11.7. Create Unique

Introduction

[Tip]Tip

MERGE might be what you want to use instead of CREATE UNIQUE. Note however, that MERGE doesn’t give as strong guarantees for relationships being unique.

CREATE UNIQUE is in the middle of MATCH and CREATE — it will match what it can, and create what is missing. CREATE UNIQUE will always make the least change possible to the graph — if it can use parts of the existing graph, it will.

Another difference to MATCH is that CREATE UNIQUE assumes the pattern to be unique. If multiple matching subgraphs are found an error will be generated.

[Tip]Tip

In the CREATE UNIQUE clause, patterns are used a lot. Read Section 8.8, “Patterns” for an introduction.

The examples start out with the following data set:

Create unique nodes

Create node if missing

If the pattern described needs a node, and it can’t be matched, a new node will be created.

Query. 

MATCH (root { name: 'root' })
CREATE UNIQUE (root)-[:LOVES]-(someone)
RETURN someone

The root node doesn’t have any LOVES relationships, and so a node is created, and also a relationship to that node.

Result

someone
1 row
Nodes created: 1
Relationships created: 1

Node[4]{}

Try this query live. create (_0 {`name`:"A"}) create (_1 {`name`:"root"}) create (_2 {`name`:"B"}) create (_3 {`name`:"C"}) create _0-[:`KNOWS`]->_3 create _1-[:`X`]->_3 create _1-[:`X`]->_2 create _1-[:`X`]->_0 match (root {name: 'root'}) create unique (root)-[:LOVES]-(someone) return someone

Create nodes with values

The pattern described can also contain values on the node. These are given using the following syntax: prop : <expression>.

Query. 

MATCH (root { name: 'root' })
CREATE UNIQUE (root)-[:X]-(leaf { name:'D' })
RETURN leaf

No node connected with the root node has the name D, and so a new node is created to match the pattern.

Result

leaf
1 row
Nodes created: 1
Relationships created: 1
Properties set: 1

Node[4]{name:"D"}

Try this query live. create (_0 {`name`:"A"}) create (_1 {`name`:"root"}) create (_2 {`name`:"B"}) create (_3 {`name`:"C"}) create _0-[:`KNOWS`]->_3 create _1-[:`X`]->_3 create _1-[:`X`]->_2 create _1-[:`X`]->_0 match (root {name: 'root'}) create unique (root)-[:X]-(leaf {name:'D'} ) return leaf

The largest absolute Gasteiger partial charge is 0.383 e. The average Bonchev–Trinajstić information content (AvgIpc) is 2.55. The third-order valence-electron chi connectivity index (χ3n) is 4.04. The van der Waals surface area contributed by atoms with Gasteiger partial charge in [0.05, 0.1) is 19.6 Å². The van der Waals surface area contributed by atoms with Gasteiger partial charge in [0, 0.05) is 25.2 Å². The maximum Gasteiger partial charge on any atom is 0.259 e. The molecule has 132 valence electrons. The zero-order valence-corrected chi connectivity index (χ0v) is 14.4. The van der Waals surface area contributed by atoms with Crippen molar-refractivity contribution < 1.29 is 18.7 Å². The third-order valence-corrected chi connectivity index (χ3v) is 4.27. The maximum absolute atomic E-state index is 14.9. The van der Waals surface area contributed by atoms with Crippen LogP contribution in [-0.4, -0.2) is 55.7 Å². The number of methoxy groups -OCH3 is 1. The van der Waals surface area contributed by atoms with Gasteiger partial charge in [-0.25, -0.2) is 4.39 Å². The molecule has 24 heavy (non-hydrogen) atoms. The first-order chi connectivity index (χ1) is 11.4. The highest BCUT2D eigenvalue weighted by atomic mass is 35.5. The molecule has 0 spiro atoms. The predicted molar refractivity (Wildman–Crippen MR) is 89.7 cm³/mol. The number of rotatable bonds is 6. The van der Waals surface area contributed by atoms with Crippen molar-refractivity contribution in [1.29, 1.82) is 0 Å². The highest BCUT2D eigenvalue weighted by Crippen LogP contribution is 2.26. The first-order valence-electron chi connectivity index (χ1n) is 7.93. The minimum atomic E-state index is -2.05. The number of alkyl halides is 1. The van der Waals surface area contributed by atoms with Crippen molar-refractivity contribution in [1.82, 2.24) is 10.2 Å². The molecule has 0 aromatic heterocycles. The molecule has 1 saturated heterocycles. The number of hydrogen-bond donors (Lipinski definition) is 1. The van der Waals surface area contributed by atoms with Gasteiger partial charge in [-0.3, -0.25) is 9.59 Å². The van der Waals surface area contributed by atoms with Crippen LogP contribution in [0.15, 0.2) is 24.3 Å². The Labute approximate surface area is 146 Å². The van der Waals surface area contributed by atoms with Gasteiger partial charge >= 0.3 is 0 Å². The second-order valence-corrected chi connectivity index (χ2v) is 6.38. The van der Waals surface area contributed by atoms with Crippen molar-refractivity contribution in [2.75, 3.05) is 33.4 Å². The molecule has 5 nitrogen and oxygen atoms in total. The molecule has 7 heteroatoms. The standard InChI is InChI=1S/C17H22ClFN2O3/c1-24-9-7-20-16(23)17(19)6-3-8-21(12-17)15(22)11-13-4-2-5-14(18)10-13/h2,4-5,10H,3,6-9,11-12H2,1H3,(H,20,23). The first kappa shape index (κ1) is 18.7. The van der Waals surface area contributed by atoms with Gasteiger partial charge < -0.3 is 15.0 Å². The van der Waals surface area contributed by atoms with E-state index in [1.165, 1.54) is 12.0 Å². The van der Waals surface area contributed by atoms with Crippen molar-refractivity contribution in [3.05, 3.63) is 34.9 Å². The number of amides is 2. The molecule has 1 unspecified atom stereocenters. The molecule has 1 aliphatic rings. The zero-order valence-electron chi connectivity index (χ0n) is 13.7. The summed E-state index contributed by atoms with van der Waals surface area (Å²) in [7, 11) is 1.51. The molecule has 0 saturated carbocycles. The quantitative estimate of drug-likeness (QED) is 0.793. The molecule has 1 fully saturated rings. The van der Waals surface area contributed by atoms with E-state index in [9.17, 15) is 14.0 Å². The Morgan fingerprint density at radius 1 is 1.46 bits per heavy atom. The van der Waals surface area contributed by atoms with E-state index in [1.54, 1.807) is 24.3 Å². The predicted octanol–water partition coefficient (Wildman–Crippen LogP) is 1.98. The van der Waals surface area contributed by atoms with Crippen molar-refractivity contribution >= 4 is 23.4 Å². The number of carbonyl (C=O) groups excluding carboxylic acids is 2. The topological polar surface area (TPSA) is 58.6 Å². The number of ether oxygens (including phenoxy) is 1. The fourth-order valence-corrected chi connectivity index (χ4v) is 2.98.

Create labeled node if missing

If the pattern described needs a labeled node and there is none with the given labels, Cypher will create a new one.

Query. 

MATCH (a { name: 'A' })
CREATE UNIQUE (a)-[:KNOWS]-(c:blue)
RETURN c

The A node is connected in a KNOWS relationship to the c node, but since C doesn’t have the :blue label, a new node labeled as :blue is created along with a KNOWS relationship from A to it.

Result

c
1 row
Nodes created: 1
Relationships created: 1
Labels added: 1

Node[4]{}

Try this query live. create (_0 {`name`:"A"}) create (_1 {`name`:"root"}) create (_2 {`name`:"B"}) create (_3 {`name`:"C"}) create _0-[:`KNOWS`]->_3 create _1-[:`X`]->_3 create _1-[:`X`]->_2 create _1-[:`X`]->_0 match (a {name: 'A'}) create unique (a)-[:KNOWS]-(c:blue) return c

Create unique relationships

Create relationship if it is missing

CREATE UNIQUE is used to describe the pattern that should be found or created.

Query. 

MATCH (lft { name: 'A' }),(rgt)
WHERE rgt.name IN ['B', 'C']
CREATE UNIQUE (lft)-[r:KNOWS]->(rgt)
RETURN r

The left node is matched agains the two right nodes. One relationship already exists and can be matched, and the other relationship is created before it is returned.

Result

r
2 rows
Relationships created: 1

:KNOWS[4]{}

:KNOWS[3]{}

Try this query live. create (_0 {`name`:"A"}) create (_1 {`name`:"root"}) create (_2 {`name`:"B"}) create (_3 {`name`:"C"}) create _0-[:`KNOWS`]->_3 create _1-[:`X`]->_3 create _1-[:`X`]->_2 create _1-[:`X`]->_0 match (lft {name: 'A'}), (rgt) where rgt.name in ['B','C'] create unique (lft)-[r:KNOWS]->(rgt) return r

Create relationship with values

Relationships to be created can also be matched on values.

Query. 

MATCH (root { name: 'root' })
CREATE UNIQUE (root)-[r:X { since:'forever' }]-()
RETURN r

In this example, we want the relationship to have a value, and since no such relationship can be found, a new node and relationship are created. Note that since we are not interested in the created node, we don’t name it.

Result

r
1 row
Nodes created: 1
Relationships created: 1
Properties set: 1

:X[4]{since:"forever"}

Try this query live. create (_0 {`name`:"A"}) create (_1 {`name`:"root"}) create (_2 {`name`:"B"}) create (_3 {`name`:"C"}) create _0-[:`KNOWS`]->_3 create _1-[:`X`]->_3 create _1-[:`X`]->_2 create _1-[:`X`]->_0 match (root {name: 'root'}) create unique (root)-[r:X {since:'forever'}]-() return r

Describe complex pattern

The pattern described by CREATE UNIQUE can be separated by commas, just like in MATCH and CREATE.

Query. 

MATCH (root { name: 'root' })
CREATE UNIQUE (root)-[:FOO]->(x),(root)-[:BAR]->(x)
RETURN x

This example pattern uses two paths, separated by a comma.

Result

x
1 row
Nodes created: 1
Relationships created: 2

Node[4]{}

Try this query live. create (_0 {`name`:"A"}) create (_1 {`name`:"root"}) create (_2 {`name`:"B"}) create (_3 {`name`:"C"}) create _0-[:`KNOWS`]->_3 create _1-[:`X`]->_3 create _1-[:`X`]->_2 create _1-[:`X`]->_0 match (root {name: 'root'}) create unique (root)-[:FOO]->(x), (root)-[:BAR]->(x) return x